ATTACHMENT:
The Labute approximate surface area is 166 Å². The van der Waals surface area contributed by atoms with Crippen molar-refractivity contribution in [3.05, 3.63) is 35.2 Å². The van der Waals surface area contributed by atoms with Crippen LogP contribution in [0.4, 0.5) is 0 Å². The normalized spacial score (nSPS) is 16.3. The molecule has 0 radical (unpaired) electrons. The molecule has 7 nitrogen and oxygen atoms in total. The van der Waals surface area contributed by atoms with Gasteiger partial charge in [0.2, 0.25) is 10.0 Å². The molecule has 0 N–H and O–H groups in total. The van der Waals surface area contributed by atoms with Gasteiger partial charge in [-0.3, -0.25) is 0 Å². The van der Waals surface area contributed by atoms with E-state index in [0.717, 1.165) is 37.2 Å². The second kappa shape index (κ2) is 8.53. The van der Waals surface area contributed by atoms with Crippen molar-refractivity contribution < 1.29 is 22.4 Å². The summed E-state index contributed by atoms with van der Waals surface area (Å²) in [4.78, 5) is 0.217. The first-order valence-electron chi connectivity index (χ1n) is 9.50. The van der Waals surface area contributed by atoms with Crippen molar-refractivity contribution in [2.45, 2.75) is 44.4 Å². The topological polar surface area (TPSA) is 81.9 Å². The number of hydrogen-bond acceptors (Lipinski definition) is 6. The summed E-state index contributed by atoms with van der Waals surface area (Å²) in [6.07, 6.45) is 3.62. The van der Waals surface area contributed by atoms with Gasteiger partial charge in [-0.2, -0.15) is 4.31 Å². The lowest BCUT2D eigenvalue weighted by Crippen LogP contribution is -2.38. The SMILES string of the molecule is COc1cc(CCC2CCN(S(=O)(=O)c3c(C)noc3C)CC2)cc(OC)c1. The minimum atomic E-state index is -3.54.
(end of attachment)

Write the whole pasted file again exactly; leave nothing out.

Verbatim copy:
The Labute approximate surface area is 166 Å². The van der Waals surface area contributed by atoms with Crippen molar-refractivity contribution in [3.05, 3.63) is 35.2 Å². The van der Waals surface area contributed by atoms with Crippen LogP contribution in [0.4, 0.5) is 0 Å². The normalized spacial score (nSPS) is 16.3. The molecule has 0 radical (unpaired) electrons. The molecule has 7 nitrogen and oxygen atoms in total. The van der Waals surface area contributed by atoms with Gasteiger partial charge in [0.2, 0.25) is 10.0 Å². The molecule has 0 N–H and O–H groups in total. The van der Waals surface area contributed by atoms with Gasteiger partial charge in [-0.3, -0.25) is 0 Å². The van der Waals surface area contributed by atoms with E-state index in [0.717, 1.165) is 37.2 Å². The second kappa shape index (κ2) is 8.53. The van der Waals surface area contributed by atoms with Crippen molar-refractivity contribution < 1.29 is 22.4 Å². The summed E-state index contributed by atoms with van der Waals surface area (Å²) in [4.78, 5) is 0.217. The first-order valence-electron chi connectivity index (χ1n) is 9.50. The van der Waals surface area contributed by atoms with Crippen molar-refractivity contribution in [2.45, 2.75) is 44.4 Å². The topological polar surface area (TPSA) is 81.9 Å². The number of hydrogen-bond acceptors (Lipinski definition) is 6. The summed E-state index contributed by atoms with van der Waals surface area (Å²) in [6.07, 6.45) is 3.62. The van der Waals surface area contributed by atoms with Gasteiger partial charge in [-0.2, -0.15) is 4.31 Å². The lowest BCUT2D eigenvalue weighted by Crippen LogP contribution is -2.38. The SMILES string of the molecule is COc1cc(CCC2CCN(S(=O)(=O)c3c(C)noc3C)CC2)cc(OC)c1. The minimum atomic E-state index is -3.54.